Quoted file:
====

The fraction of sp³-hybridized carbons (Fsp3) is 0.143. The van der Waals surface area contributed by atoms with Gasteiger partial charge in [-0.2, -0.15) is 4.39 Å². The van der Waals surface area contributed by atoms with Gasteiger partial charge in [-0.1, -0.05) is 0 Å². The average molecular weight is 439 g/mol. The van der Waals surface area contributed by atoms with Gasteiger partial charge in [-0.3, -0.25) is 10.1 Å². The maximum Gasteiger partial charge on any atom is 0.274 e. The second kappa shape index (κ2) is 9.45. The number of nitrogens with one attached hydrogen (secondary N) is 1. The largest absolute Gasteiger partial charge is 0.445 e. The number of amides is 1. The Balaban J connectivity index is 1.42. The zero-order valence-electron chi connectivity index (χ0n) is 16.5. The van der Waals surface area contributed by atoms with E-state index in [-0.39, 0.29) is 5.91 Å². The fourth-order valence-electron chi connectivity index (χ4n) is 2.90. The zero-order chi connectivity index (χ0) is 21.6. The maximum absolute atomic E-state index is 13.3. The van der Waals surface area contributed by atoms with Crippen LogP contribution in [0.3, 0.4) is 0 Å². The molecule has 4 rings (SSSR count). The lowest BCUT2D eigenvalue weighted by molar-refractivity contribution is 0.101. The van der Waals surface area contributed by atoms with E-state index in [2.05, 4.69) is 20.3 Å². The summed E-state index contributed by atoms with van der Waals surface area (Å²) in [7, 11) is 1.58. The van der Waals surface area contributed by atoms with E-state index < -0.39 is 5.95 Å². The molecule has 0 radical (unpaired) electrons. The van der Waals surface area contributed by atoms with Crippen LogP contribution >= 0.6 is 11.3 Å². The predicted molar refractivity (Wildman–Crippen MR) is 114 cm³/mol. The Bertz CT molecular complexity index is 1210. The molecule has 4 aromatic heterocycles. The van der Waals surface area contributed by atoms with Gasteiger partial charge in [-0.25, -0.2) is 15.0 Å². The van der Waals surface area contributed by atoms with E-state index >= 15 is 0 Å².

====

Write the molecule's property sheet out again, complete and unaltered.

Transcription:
The fraction of sp³-hybridized carbons (Fsp3) is 0.143. The van der Waals surface area contributed by atoms with Gasteiger partial charge in [-0.2, -0.15) is 4.39 Å². The van der Waals surface area contributed by atoms with Gasteiger partial charge in [-0.1, -0.05) is 0 Å². The average molecular weight is 439 g/mol. The van der Waals surface area contributed by atoms with Gasteiger partial charge in [-0.3, -0.25) is 10.1 Å². The maximum Gasteiger partial charge on any atom is 0.274 e. The second kappa shape index (κ2) is 9.45. The number of nitrogens with one attached hydrogen (secondary N) is 1. The largest absolute Gasteiger partial charge is 0.445 e. The number of amides is 1. The Balaban J connectivity index is 1.42. The zero-order valence-electron chi connectivity index (χ0n) is 16.5. The van der Waals surface area contributed by atoms with E-state index in [-0.39, 0.29) is 5.91 Å². The fourth-order valence-electron chi connectivity index (χ4n) is 2.90. The zero-order chi connectivity index (χ0) is 21.6. The maximum absolute atomic E-state index is 13.3. The van der Waals surface area contributed by atoms with Crippen LogP contribution in [0.3, 0.4) is 0 Å². The molecule has 4 rings (SSSR count). The lowest BCUT2D eigenvalue weighted by molar-refractivity contribution is 0.101. The van der Waals surface area contributed by atoms with E-state index in [2.05, 4.69) is 20.3 Å². The summed E-state index contributed by atoms with van der Waals surface area (Å²) in [7, 11) is 1.58. The van der Waals surface area contributed by atoms with E-state index < -0.39 is 5.95 Å². The molecule has 0 radical (unpaired) electrons. The van der Waals surface area contributed by atoms with Crippen LogP contribution >= 0.6 is 11.3 Å². The predicted molar refractivity (Wildman–Crippen MR) is 114 cm³/mol. The Bertz CT molecular complexity index is 1210. The molecule has 4 aromatic heterocycles. The van der Waals surface area contributed by atoms with Gasteiger partial charge in [-0.25, -0.2) is 15.0 Å². The van der Waals surface area contributed by atoms with E-state index >= 15 is 0 Å².